Monday, 23 April 2018

Planning my hike across the Greater Caucasus Mountains

Since last autumn, I've been planning my next hike across the Greater Caucasus Mountain Range, from the Black Sea to the Caspian Sea. It'll probably take between two and three months.

I've created my own hiking route from Sochi to the Russian/Georgian border point, situated south of Vladikavkaz. I did this by joining up loads of trails shown on digital maps, and doing lots of research using Russian internet reports. My route includes loads of high passes, areas without roads or habitation, and goes through many military-controlled border zones. I'm anticipating very difficult terrain, late-lying snow, and few resupply opportunities.

Walking along the border areas of southern Russia requires special permits from the FSB, so I've made contact with a Russian trekking tour company, who've kindly agreed to help me obtain the necessary permits for the Russian section of my route.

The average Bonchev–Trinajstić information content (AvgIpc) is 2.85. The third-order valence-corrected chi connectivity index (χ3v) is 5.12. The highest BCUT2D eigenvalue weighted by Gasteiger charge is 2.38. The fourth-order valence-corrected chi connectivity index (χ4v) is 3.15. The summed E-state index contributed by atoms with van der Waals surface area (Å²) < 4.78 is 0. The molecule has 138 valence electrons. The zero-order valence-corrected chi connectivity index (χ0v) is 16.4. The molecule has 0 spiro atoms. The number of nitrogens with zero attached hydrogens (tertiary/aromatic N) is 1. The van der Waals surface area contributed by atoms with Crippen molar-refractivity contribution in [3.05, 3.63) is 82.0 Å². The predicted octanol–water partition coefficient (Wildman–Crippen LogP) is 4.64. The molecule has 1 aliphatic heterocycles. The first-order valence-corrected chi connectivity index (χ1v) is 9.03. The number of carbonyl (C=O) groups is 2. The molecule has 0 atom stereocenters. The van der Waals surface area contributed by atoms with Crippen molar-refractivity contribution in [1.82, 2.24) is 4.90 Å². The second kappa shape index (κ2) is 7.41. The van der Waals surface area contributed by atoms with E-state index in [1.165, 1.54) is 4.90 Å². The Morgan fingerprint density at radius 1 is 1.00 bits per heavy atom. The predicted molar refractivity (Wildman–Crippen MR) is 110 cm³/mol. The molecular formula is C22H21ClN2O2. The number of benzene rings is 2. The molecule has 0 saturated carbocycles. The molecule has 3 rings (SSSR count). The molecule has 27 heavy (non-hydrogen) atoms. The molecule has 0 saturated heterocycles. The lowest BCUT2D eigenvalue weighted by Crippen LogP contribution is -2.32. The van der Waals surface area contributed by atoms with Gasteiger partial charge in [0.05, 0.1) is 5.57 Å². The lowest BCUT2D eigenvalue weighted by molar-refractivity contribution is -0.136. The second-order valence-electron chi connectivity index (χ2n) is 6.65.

Once beyond Russia, I'll be about halfway! I'll then continue eastwards through Georgia, as far as Omalo, in the Tusheti National Park. After Omalo, I can see a potential route passing directly along the border ridge with Russia in order to reach Lagodekhi, (situated at the Georgian/Azerbaijani border). However, I've been advised against taking this route, due to risk of being arrested by soldiers patrolling the border with Dagestan. I'm not sure what I'll do here yet, but I'd like to avoid hitch hiking or using transport if at all possible. 

I'm finding it really difficult to plan a route through Azerbaijan. The only mountain paths I can see are only shown on old Soviet military maps. However, the greater problem is the ambiguous situation with regards to getting permits to hike in Azerbaijan. I've spoken to several knowledgable people, and most of them have told me that it's just not possible to hike near the border zones because of the very strict rules. Fortunately, one guy has offered to try and help me with permits and a route, so there is still some hope.